Who Knew? Hardware Is the New Software

It wasn't long ago that Microsoft supporters and fans would laugh at Apple and Steve Jobs, saying that as wonderful as he was believed to be, he never had the kind of money that Bill Gates did. At the end of the day, those people would argue, it was software that sold products and actually mattered; not hardware.

For a long time, that was true. Dell and HP might have made their cash on hardware, but if it weren't for Windows, who would have bought the PCs? And Microsoft was able to build an entire business on the idea that delivering software was preferable to delivering hardware. Even now, Microsoft is generating billions of dollars every quarter by following that plan.

But things are starting to change. The world is becoming increasingly focused on hardware to the detriment of software. And in far more cases than ever, the number of companies that are benefiting from their hardware is on the rise. In other words, hardware is starting to drive much of what consumers and even enterprise users think about certain products.

Nowhere is that more apparent than in the case of Apple. There was a time when Microsoft was the industry's biggest company, due mainly to its software strategy. But for the last few years, Apple has reigned supreme. And although it generates significant cash from software through its App Store, it's the company's hardware that has driven its profits. Without the stellar hardware, Apple wouldn't be Apple.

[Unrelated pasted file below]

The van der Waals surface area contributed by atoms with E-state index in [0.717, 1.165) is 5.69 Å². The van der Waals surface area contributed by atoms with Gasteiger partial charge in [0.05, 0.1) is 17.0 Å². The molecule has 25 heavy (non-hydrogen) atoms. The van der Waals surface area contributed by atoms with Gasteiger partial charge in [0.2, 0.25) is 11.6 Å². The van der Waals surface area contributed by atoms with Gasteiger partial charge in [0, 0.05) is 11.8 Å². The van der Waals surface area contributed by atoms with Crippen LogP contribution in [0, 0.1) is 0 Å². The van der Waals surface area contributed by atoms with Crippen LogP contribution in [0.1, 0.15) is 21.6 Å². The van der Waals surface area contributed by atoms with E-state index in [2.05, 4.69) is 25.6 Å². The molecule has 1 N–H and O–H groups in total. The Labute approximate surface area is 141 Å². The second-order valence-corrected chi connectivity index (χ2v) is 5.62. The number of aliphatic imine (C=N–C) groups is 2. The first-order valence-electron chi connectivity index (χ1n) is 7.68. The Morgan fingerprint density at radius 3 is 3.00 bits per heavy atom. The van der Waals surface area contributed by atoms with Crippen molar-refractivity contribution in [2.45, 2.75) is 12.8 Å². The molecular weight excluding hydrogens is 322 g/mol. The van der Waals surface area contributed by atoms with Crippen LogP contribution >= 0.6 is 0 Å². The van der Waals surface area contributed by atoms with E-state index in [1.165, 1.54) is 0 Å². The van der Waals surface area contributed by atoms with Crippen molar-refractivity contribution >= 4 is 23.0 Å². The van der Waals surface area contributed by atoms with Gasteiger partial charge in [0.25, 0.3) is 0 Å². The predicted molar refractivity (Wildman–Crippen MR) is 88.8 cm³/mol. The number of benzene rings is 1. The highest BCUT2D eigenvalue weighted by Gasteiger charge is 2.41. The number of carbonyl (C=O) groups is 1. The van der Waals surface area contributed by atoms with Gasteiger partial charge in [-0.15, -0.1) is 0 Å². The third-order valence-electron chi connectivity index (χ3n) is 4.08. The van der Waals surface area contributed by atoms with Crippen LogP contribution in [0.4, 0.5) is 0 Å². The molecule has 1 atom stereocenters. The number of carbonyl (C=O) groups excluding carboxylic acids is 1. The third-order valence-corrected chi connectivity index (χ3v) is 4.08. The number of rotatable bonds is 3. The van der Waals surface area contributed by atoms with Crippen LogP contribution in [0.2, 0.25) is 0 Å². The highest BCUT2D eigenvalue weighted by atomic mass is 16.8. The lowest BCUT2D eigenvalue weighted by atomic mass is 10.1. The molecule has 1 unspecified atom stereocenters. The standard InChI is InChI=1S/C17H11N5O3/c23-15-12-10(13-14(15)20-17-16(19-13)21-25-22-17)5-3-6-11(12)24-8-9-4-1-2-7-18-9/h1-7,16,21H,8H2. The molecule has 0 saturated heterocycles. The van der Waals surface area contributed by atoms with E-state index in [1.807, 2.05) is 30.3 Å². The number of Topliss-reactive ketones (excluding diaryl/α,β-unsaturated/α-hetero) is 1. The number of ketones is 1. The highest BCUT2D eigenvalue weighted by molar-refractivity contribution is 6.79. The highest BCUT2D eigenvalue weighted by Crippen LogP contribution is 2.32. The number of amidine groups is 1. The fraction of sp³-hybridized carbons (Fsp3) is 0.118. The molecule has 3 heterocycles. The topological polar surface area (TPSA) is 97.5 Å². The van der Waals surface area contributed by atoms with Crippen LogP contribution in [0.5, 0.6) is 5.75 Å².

[aquote]Without the stellar hardware, Apple wouldn't be Apple.[/aquote]

A similar scenario plays out when one examines Samsung Electronics. That company is using the same Android that's available in countless other devices. But what's drawing customers to its products is the hardware. To not acknowledge that would be a huge mistake.

Which, of course, brings us to Microsoft. As I've mentioned, Microsoft was always the benchmark by which all other companies were judged. And when arguments were made that software was better than hardware, Microsoft was the trump card all debaters would use. And why not? With billions of dollars in profits each quarter, it was an easy play.

But recently, Microsoft changed everything when it announced that it was initiating a massive restructure that would focus the company not so much on software, but on hardware. What's more, Steve Ballmer said that as time goes on, Microsoft will become even more hardware-friendly than it has in the past.

[aquote]Hardware has become the new software. And even Microsoft knows it.[/aquote]

Microsoft's announcement represented a seismic shift in the technology industry. The one company that, years ago, drove the idea that software development was best, is now the firm that believes the future is in hardware. In an odd turn of events, hardware has become the new software. And even Microsoft knows it.

So, what does the future look like for companies that are focused on software? Not too bad. Software is still a highly profitable and important part of the industry. But to not acknowledge that hardware is the best way to attract customers nowadays would be a huge mistake.

Just ask BlackBerry.